Grandma, What Is Your Name?

Sep 5, 2023 by

Grandma, What Is Your Name?

A boy from Cleveland learns about himself by asking his grandma what her name is.

“There is no such thing as an uninteresting life.” Mair Berkshire

by Mair Berkshire, Illustrations by John Hofland
Hard cover 8.5” H, 11.5” W, 48 pages, including 6 Ancestry Records pages
Published by Hot Metal Publishing, Inc.
216-702-3597 www.hotmetalpublishing.com
Copyright 2023 by Hot Metal Publishing, Inc. ISBN 978-63944-104-4

Review by C.J. Sanders

One of the great mysteries of life to a young child is finding out that adults have names – not just titles. In this book, Bernie, a 10-year-old living in Cleveland, Ohio, spending the weekend at his grandma Carey’s home, out of the clear blue, asks his grandma what her name is. Her answer and all of his ensuing questions, springing from his boundless curiosity, spurs her to talk about her life, her parents, her husband . . . and this wonderous information spills into his consciousness and he becomes the next version of himself in the process.

He finds out who his great-great-grandparents were, that they came from Eastern Europe to the United States in the 1800s, overcoming fear and the unknown; that his great-grandfather had a vegetable stand at Cleveland’s famous Westside Market in the 1930s and ‘40s, where his grandma worked after school. He learns that his grandpa works in one of Cleveland’s many steel mills and what steel is; that grandma was a concierge and what that is, and many other facts of his family’s life. Most of all, Bernie learns that he will take the best parts of himself and those who came before him and decide who he will be and what he wants to do for a living as an adult. By the time Bernie returns home Sunday afternoon, he knows what he will be when he grows up . . . you have to read the book to find out!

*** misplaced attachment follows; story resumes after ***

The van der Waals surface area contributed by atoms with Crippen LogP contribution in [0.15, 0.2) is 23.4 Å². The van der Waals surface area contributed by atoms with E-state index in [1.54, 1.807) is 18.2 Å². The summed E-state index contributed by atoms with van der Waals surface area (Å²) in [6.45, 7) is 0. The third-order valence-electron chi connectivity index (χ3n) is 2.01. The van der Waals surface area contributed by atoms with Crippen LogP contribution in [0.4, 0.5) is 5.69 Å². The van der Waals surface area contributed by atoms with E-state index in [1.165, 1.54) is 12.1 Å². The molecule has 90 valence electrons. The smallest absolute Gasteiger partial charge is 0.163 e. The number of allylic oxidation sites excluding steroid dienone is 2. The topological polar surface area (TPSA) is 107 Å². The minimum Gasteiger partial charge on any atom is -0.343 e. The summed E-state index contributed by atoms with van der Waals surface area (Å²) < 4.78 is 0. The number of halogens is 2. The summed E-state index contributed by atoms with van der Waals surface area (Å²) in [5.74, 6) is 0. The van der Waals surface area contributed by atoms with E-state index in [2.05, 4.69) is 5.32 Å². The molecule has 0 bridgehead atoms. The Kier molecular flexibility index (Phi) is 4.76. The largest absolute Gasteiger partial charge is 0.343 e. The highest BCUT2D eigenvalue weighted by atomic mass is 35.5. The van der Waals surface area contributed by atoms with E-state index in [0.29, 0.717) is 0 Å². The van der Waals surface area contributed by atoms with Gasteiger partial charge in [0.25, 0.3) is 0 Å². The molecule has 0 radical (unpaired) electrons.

The author, who is fascinated by her own ancestors and their personalities and skills, has placed an Ancestry Pages section at the end of “Grandma” for parents or grandparents to fill in the names and some details about their child’s grandparents, great-grandparents, their origins and family lore.

The Illustrator, John Hofland, captures the images of Cleveland landmarks perfectly – Franklin Castle, the Westside Market, the Public Square Arcade, Terminal Tower, the blast furnace of a steel mill . . . for those who know Cleveland, it will be nostalgic in some ways; to those who don’t know Cleveland, it is a visual introduction to a significant, often overlooked city in America’s fabric.

“Grandma, What Is Your Name” is a beautiful book about families and the story of all of us, no matter where we live or what our roots may be.

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